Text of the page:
East Tennessee flea market is like family


wbir.com-An East Tennessee flea market offers the bargains and rare finds you would expect to find and something more.

The Lenoir City Flea and Antique Market may not be the biggest but it strives to be the friendliest.

"Everybody come and see us. And we'll make them feel at home," Lenoir City Flea Market Co-Manager Russ Borum said.

The managers here met at another flea market.

"All of us together decided we wanted to try it for ourselves," Lenoir City Flea Market Co-Manager Heather Wilson said.

The job is a natural fit for Heather Wilson.

"My grandpa and my grandma when I was very very little did the whole flea market thing. They even had their own flea market. It was called 'Attic Fanatics.' That was a long time ago but we've always been a flea market yard sale kind of family," Wilson said.

Borum said, "As you see, we try to keep things neat and clean and a lot of flea markets are junky. We try to keep everything organized and we're like a family here."

The family includes Russ Borum who sells aroma lamps, tie dye tee shorts, and glassware.

Heather focuses on body piercings and purses.

"We're open Thursday, Friday, Saturday from 9:00 a.m.  to 6:00 p.m.  and then Sunday from noon to 5:00 p.m.," Borum said.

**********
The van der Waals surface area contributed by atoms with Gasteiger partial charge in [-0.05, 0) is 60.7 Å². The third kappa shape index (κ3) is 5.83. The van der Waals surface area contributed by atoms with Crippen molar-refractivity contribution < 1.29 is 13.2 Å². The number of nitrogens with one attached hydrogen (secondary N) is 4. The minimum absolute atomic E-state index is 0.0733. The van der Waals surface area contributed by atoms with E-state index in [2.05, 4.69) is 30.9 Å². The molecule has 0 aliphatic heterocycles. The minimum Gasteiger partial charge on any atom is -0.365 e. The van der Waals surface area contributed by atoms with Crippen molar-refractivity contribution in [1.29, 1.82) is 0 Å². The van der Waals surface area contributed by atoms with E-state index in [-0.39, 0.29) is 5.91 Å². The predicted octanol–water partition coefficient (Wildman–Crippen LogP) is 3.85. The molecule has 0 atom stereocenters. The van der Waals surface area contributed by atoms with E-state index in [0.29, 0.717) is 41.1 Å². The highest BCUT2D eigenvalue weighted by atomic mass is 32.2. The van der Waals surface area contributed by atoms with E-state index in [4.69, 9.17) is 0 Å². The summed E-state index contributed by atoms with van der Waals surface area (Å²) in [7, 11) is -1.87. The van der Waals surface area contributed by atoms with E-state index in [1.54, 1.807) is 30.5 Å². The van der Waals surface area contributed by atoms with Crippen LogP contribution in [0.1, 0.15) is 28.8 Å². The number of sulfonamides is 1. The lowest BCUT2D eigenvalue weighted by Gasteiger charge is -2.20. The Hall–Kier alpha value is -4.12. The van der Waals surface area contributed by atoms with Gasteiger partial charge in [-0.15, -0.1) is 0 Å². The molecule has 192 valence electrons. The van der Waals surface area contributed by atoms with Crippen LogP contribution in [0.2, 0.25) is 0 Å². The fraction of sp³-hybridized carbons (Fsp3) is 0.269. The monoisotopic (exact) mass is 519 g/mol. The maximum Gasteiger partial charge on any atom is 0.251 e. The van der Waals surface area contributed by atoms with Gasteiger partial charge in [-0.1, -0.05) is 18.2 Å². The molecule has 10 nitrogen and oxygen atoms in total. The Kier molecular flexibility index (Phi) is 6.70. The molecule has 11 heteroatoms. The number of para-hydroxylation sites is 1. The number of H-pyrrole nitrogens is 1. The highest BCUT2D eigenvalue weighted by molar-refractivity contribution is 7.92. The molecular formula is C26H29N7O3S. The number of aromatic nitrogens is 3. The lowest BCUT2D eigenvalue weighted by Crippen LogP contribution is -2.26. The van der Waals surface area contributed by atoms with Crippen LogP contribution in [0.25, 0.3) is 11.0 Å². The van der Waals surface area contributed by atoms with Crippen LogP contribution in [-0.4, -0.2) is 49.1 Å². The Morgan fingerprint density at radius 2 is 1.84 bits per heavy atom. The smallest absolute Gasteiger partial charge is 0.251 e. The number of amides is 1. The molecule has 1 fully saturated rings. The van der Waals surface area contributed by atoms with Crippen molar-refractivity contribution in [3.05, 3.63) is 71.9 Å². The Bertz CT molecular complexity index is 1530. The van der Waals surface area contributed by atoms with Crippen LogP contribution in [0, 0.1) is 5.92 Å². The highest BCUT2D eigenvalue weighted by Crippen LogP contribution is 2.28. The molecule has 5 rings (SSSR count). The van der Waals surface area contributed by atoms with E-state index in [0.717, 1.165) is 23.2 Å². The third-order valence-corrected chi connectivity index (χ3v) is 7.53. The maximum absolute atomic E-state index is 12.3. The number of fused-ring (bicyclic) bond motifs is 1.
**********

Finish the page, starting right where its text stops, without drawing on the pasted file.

It wasn't part of the business plan but it just so happens that a lot of the people who work there have some sort of disability.

"I would say 90% of our vendors have some type of disability," Wilson said. "We have people with physical disabilities, we have intellectual disabilities, but everybody plays a very important part in this flea market."

Erin is Heather's assistant, helping with physical chores in the store. Josh's special skill is his enthusiasm. He tries to drum up business on the corner waving a sign and showing some dance moves. Everyone pitches in.

"We have Thanksgiving dinner and Christmas dinner here with all of our vendors. We're just down home, try to make all the customers feel welcome and make them feel like members of a family," Wilson said.

The flea market family does fundraisers and collects donations for different charity groups.

"Without the community we wouldn't have a business so it's really important to make everyone feel at home here and to make them feel like we care," Wilson said. "If you don't buy anything you're going to go away feeling like you've just had a visit with your family."

It's a flea market family trying to make a difference and perhaps changing attitudes.

"People in the community are seeing that people with disabilities have something to offer, that we're managing this on our own and so far it's been very successful," Wilson said. "We're little but we're mighty."